Day 18: Nov. 3, 2009

February 23, 2010

I felt as though I had hit a road block; while Robert’s kind words were encouraging, I felt like there was nothing I could do as an individual to create an end market for clamshells post-consumer, either as non-beverage PET flake or mixed rigid plastic flake. Perhaps on the vehicle of collaboration, we would be able to come up with the quantity necessary to create an end market for this homeless material…

I then started the following discussion on greenerpackage.com:

Where does the plastics industry go from here?

As Sean Sabre pointed out in a recent post, there is no recycling market for non-beverage PET flake i.e. the PET used in thermoformed packages (to veiw this discussion, visit http://www.greenerpackage.com/discuss/recycling/recovery_series_-_topic_2_universal_pet_recyclability_myth).

According to various contacts at Waste Management, this is because those who buy the balled PET beverage containers to recycle into other products do not want PET clams, blisters or components as it compromises the feedstock of the PET bottle flake. In other words, because PET beverage bottles have the same IV, additives and chemical properties, the quantity of that type of material is there, which allows for there to be an end market for it. Contrarily, the PET used in thermoformed packages has different properties depending on the additives used for the specific packaging application i.e. food, medical, consumer goods. Therefore, the quantity of the same type of PET is not available for the creation of an end market for this material. At the same time, however, there is a market for this type of material on the East and West coasts (“non-traditional rigid containers”) because China and other international markets undergoing industrialization buy this material for its stored energy value. In a nut shell: we can’t recycle it if the quantity is not there, which inherently means there is no market for the end life of these types of PET.

Where do we go from here? Do we, as an industry, decide on using one type of material per application i.e. one PET type for food, medical, and consumer goods in order to ensure the quantity of material necessary for the development of an end market for said material? Do we “down-cycle,” via Pyrolysis? Do we switch to PLA or other bio-resins, which require more energy to produce than traditional, fossil-based plastics and require the existence of commercial composting facilities, which are far and few a dozen? As an industry, we must collaborate if we want to reach our shared goals of sustainability.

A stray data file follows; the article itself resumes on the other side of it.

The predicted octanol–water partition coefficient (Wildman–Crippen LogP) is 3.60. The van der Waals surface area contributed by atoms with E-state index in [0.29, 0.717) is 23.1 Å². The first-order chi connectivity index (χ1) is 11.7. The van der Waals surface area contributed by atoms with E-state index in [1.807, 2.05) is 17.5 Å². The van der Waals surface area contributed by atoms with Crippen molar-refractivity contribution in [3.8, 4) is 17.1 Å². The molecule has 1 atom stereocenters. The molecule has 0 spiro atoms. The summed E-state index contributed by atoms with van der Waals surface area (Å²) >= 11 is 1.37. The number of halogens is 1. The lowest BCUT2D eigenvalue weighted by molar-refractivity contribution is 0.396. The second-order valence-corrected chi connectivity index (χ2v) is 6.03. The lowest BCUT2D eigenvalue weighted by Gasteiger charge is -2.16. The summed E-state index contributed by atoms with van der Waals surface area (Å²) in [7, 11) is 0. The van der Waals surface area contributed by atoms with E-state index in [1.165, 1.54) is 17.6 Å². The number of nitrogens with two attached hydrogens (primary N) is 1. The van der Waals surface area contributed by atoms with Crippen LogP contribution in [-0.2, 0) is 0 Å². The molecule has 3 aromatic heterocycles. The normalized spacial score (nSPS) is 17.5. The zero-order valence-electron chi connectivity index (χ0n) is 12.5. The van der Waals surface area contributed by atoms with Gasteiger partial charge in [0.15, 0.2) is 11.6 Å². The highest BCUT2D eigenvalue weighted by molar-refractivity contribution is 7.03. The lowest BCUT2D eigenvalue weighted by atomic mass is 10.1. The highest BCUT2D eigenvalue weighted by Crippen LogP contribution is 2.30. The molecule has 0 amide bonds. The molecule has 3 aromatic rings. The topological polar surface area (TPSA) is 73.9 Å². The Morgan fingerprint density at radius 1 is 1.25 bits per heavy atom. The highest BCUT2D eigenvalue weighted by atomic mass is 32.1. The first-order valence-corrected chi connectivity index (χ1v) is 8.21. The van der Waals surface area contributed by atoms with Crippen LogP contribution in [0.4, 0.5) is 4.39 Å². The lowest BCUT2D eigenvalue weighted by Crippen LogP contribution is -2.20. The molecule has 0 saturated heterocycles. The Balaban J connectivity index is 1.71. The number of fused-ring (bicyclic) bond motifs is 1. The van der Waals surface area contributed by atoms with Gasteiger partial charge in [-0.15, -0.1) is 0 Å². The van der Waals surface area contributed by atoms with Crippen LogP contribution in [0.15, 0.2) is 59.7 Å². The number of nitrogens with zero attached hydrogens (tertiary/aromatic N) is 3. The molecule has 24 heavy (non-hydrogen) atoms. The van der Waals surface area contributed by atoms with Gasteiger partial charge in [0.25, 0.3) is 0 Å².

If interested in the comments to this post, visit http://www.greenerpackage.com/discuss/thermoformed_packaging/where_does_plastic_industry_go_here

Once I reached out to the larger packaging community about my concerns as a packaging professional, I sent the following email to a project manager at the Sustainable Packaging Coalition. As the tone of my above conversation implies, I was hoping that collaboration would begin with member companies of the SPC:

Hey,

Just out of curiosity, do you have any relationship with SPI (Society of the Plastic Industry) or other packaging trade organizations? I have begun a dialogue with said organization in regard to the SPI resin identification numbers and the feasibility of recycling non-beverage PET flake i.e. clamshells, blisters and thermoform components. We are trying to figure out a way to recapture our thermoformed packages, which currently are not recycled. We can’t decide if a closed loop system would be best, as is in the case with electronics and batteries, or if working with the existing recycling infrastructure would be more beneficial.

What is the SPC’s stance on the feasibility of recycling non beverage PET flake? Do you think a project like this would be something of interest for the SPC?

Best,

Chandler

Let’s hope the SPC wants to help! Tune in tomorrow for more exciting happenings in the world of sustainable packaging initiatives!

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